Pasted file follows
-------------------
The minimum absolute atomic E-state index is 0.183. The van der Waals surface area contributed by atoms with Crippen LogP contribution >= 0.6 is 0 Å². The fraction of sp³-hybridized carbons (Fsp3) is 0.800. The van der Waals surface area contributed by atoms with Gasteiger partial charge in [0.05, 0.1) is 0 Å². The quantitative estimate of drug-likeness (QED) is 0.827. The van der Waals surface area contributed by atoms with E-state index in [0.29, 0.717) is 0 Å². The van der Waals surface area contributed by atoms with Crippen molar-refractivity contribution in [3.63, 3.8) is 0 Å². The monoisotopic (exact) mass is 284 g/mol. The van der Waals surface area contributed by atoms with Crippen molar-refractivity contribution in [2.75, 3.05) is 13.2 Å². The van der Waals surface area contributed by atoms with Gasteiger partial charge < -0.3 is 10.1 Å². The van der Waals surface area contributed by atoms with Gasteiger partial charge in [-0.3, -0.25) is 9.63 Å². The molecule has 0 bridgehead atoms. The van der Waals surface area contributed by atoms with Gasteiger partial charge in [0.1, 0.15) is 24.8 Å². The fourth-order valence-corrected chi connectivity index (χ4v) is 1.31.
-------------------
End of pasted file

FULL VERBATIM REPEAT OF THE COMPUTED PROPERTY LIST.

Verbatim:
The minimum absolute atomic E-state index is 0.183. The van der Waals surface area contributed by atoms with Crippen LogP contribution >= 0.6 is 0 Å². The fraction of sp³-hybridized carbons (Fsp3) is 0.800. The van der Waals surface area contributed by atoms with Gasteiger partial charge in [0.05, 0.1) is 0 Å². The quantitative estimate of drug-likeness (QED) is 0.827. The van der Waals surface area contributed by atoms with E-state index in [0.29, 0.717) is 0 Å². The van der Waals surface area contributed by atoms with Crippen molar-refractivity contribution in [3.63, 3.8) is 0 Å². The monoisotopic (exact) mass is 284 g/mol. The van der Waals surface area contributed by atoms with Crippen molar-refractivity contribution in [2.75, 3.05) is 13.2 Å². The van der Waals surface area contributed by atoms with Gasteiger partial charge < -0.3 is 10.1 Å². The van der Waals surface area contributed by atoms with Gasteiger partial charge in [-0.3, -0.25) is 9.63 Å². The molecule has 0 bridgehead atoms. The van der Waals surface area contributed by atoms with Gasteiger partial charge in [0.1, 0.15) is 24.8 Å². The fourth-order valence-corrected chi connectivity index (χ4v) is 1.31.